The selector valve 4 comprises a radially directed and angularly movable flow diverting valve member 40 within a ported chamber 41 and rotationally fast with an operating valve spindle 42 receiving a knob (not shown) at 442. The inner end of the valve spindle 42 carries an on/off inlet valve member or stopper plug 43 which in FIG. 1 is shown seated in a closed position against a seating 400 at the base or inner end of the valve member 40. A seal 401 is provided between the latter and the valve chamber 41.
The inlet valve member or plug 43 which is provided with a sealing ring 430 serves to close off or admit water flow into the valve member 40 on operation of the latter and is operated to the open position by axially depressing the valve spindle 42 against spring loading 409 acting between a cross piece 49 on the spindle 42 and the valve member 40 (see FIG. 2). The plug 43 is urged to the closed position by the action of the spring 409 and also by water supply pressure acting directly on it.
On such axial movement of the valve spindle 42 it moves axially relative to the selector valve member 40 but it always has a rotary driving engagement with the latter i.e. by means of a nut shaped member 420 fast on the spindle 42 and slidable but non-rotatable within the central hollow interior of the valve member 40.
An open outlet port 44 of the valve member 40 is arranged to register with one or more outlet ports 45, 46, 47 and 48 of the valve chamber 41 and includes a spring loaded lip seal member 441 for fluidtight communication with a selected port or ports 45, 46, 47 or 48. These ports lie on a part circular path about the axis of the valve spindle 42.
As the spindle 42 is axially depressed to unseat the plug 43 and turned to a selected position it is locked in such position by locking means shown in the form of the radial projection or cross piece 49 carried by the spindle 42 and which engages any one of a series of notches or opposite notches 50 in a ring 5 surrounding the spindle 42 and fixed in the valve assembly body 10 by the valve retaining cap 19 (see FIG. 3). The notches 50 correspond to settings of the valve member 40 as referred to below.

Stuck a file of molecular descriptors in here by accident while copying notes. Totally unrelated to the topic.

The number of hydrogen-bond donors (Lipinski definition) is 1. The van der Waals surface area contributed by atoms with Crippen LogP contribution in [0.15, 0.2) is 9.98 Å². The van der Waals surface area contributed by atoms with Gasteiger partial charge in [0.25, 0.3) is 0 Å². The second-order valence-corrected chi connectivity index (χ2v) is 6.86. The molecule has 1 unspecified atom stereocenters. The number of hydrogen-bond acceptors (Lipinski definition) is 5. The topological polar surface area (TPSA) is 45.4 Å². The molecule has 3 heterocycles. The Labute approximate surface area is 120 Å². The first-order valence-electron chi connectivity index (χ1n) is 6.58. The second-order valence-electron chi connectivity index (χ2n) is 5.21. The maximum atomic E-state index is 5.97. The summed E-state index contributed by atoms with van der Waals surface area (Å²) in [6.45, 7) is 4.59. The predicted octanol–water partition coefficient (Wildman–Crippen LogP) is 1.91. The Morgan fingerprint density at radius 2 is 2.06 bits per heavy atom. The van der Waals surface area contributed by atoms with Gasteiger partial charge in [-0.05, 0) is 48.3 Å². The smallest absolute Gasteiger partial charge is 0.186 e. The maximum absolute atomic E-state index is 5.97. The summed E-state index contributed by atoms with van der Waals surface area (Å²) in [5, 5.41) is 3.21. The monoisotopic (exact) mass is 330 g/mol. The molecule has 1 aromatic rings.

A typical arrangement of selectively directing or diverting water flow W to required shower heads is shown in FIGS. 4 to 7.
Thus on depressing, turning and locking the valve spindle 42 to a first selected position or setting (FIG. 4), the plug 43 is unseated to admit water into the initially turned valve member 40 and from thence by its port 44 to port 45 in the valve chamber 41. From this port 45 it passes via a passageway 15 in the manifold body 10 to a shower handset for water outlet or spray use of the latter in the usual manner.
On further turning and locked selection of the valve member 40 to a second position (FIG. 5) the valve member 40 communicates with valve chamber port 46 for directing the water flow W via passageway 16 to an overhead shower head.
On still further turning and locking the valve member 40 at a third position (FIG. 6) the valve member 40 still communicates with the port 46 and also a further port 47 in the valve chamber 41 firstly for maintained water flow via the passageway 16 to the overhead shower head and also to a passageway 17 and an outlet 18 to shower heads or body jets usually carried in a fixed manner (apart from provision for any directional adjustment) on the panel or tower for showering the user's body. Where more than one water outlet is selected in this way it can be referred to as a “combination mode” of operation of the selector valve 4 or of the selector valve 6 as later described.